2. Sources of Human Exposure

  1. David O. Carpenter
  1. Martí Nadal and
  2. José L. Domingo

Published Online: 26 JUL 2013

DOI: 10.1002/9781118679654.ch2

Effects of Persistent and Bioactive Organic Pollutants on Human Health

Effects of Persistent and Bioactive Organic Pollutants on Human Health

How to Cite

Nadal, M. and Domingo, J. L. (2013) Sources of Human Exposure, in Effects of Persistent and Bioactive Organic Pollutants on Human Health (ed D. O. Carpenter), John Wiley & Sons, Inc., Hoboken, NJ, USA. doi: 10.1002/9781118679654.ch2

Editor Information

  1. University at Albany, Institute for Health and the Environment

Publication History

  1. Published Online: 26 JUL 2013
  2. Published Print: 16 AUG 2013

ISBN Information

Print ISBN: 9781118159262

Online ISBN: 9781118679654



  • benzene;
  • health risk assessment;
  • human exposure pathways;
  • perfluoroalkyl substances (PFASs);
  • persistent organic pollutants (POPs);
  • pesticides


Background: Persistent and bioactive organic pollutants may reach the human body through different pathways, which usually determine subsequent health effects. Although occupational exposure has a prominent role, the environmental/dietary contact with these substances may be also very important. Therefore, it is critical not only to identify but also to estimate the contribution of each one of the exposure pathways.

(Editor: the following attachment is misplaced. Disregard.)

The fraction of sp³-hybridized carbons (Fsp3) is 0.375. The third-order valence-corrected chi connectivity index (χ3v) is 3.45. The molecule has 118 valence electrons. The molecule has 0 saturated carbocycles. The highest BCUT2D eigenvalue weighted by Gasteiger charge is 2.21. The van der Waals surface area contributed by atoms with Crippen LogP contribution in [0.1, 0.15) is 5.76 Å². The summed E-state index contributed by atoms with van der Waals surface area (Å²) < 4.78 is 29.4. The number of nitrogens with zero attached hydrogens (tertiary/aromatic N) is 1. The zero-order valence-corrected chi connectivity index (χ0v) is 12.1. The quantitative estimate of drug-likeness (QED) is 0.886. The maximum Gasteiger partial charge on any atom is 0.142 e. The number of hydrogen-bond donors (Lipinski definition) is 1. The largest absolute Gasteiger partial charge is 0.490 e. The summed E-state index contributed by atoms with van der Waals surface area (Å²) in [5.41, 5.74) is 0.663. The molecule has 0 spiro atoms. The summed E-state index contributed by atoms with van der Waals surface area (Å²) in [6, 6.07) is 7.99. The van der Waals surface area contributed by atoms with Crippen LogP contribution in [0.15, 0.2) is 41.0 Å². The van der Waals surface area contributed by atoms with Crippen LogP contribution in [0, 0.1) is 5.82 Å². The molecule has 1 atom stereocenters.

Objectives: This chapter presents current calculation methods to estimate the main pathways of exposure to organic pollutants. Information regarding a few chemicals (persistent organic pollutants, pesticides, benzene, and perfluoroalkyl substances) is also summarized.

Discussion: Direct (or nondietary) exposure can be estimated as the sum of pollutant intake through air inhalation (air concentration related), as well as soil ingestion and dermal absorption (both dependent of soil concentration). In turn, dietary exposure can be calculated by considering food intake and water consumption. Dietary intake seems to be the main human exposure route to organic contaminants such as POPs or pesticides, with only a few exceptions. To a lesser extent, other pathways may have some notable contribution, especially for particular subgroups of population characterized by being more vulnerable to environmental pollutants, such as children or aged people.

Conclusions: Some basic tools to perform a first-tier screening for human health risk assessment, focusing on human exposure, are provided here. Food consumption seems to be the most important contributive route to the total intake of persistent and bioactive organic pollutants.